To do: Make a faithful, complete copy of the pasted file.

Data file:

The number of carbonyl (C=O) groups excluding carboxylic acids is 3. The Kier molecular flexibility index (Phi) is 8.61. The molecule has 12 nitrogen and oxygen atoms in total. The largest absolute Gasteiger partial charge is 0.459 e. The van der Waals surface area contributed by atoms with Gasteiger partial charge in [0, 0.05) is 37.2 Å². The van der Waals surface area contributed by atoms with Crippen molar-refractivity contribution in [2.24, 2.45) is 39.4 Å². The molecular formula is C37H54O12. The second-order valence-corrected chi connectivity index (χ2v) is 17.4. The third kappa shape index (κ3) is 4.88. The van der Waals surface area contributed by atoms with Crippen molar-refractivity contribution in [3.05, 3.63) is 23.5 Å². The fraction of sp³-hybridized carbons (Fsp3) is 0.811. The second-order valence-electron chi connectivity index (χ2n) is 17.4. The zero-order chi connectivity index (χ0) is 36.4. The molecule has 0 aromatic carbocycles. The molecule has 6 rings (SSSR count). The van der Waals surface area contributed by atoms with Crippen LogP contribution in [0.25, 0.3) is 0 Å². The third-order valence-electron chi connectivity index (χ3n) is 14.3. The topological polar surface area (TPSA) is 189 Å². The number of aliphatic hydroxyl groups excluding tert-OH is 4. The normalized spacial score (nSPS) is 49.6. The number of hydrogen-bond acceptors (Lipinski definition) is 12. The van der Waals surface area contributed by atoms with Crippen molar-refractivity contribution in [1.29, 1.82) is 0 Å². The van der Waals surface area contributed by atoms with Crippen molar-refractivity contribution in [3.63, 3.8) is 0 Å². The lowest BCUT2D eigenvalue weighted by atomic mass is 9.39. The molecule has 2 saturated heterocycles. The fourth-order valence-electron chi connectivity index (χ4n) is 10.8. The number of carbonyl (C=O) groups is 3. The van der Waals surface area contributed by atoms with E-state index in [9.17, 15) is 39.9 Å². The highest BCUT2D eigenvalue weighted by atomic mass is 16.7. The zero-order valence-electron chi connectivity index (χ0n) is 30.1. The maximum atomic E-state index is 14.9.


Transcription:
The number of carbonyl (C=O) groups excluding carboxylic acids is 3. The Kier molecular flexibility index (Phi) is 8.61. The molecule has 12 nitrogen and oxygen atoms in total. The largest absolute Gasteiger partial charge is 0.459 e. The van der Waals surface area contributed by atoms with Gasteiger partial charge in [0, 0.05) is 37.2 Å². The van der Waals surface area contributed by atoms with Crippen molar-refractivity contribution in [2.24, 2.45) is 39.4 Å². The molecular formula is C37H54O12. The second-order valence-corrected chi connectivity index (χ2v) is 17.4. The third kappa shape index (κ3) is 4.88. The van der Waals surface area contributed by atoms with Crippen molar-refractivity contribution in [3.05, 3.63) is 23.5 Å². The fraction of sp³-hybridized carbons (Fsp3) is 0.811. The second-order valence-electron chi connectivity index (χ2n) is 17.4. The zero-order chi connectivity index (χ0) is 36.4. The molecule has 0 aromatic carbocycles. The molecule has 6 rings (SSSR count). The van der Waals surface area contributed by atoms with Crippen LogP contribution in [0.25, 0.3) is 0 Å². The third-order valence-electron chi connectivity index (χ3n) is 14.3. The topological polar surface area (TPSA) is 189 Å². The number of aliphatic hydroxyl groups excluding tert-OH is 4. The normalized spacial score (nSPS) is 49.6. The number of hydrogen-bond acceptors (Lipinski definition) is 12. The van der Waals surface area contributed by atoms with Crippen molar-refractivity contribution in [1.29, 1.82) is 0 Å². The van der Waals surface area contributed by atoms with Crippen molar-refractivity contribution in [3.63, 3.8) is 0 Å². The lowest BCUT2D eigenvalue weighted by atomic mass is 9.39. The molecule has 2 saturated heterocycles. The fourth-order valence-electron chi connectivity index (χ4n) is 10.8. The number of carbonyl (C=O) groups is 3. The van der Waals surface area contributed by atoms with E-state index in [9.17, 15) is 39.9 Å². The highest BCUT2D eigenvalue weighted by atomic mass is 16.7. The zero-order valence-electron chi connectivity index (χ0n) is 30.1. The maximum atomic E-state index is 14.9.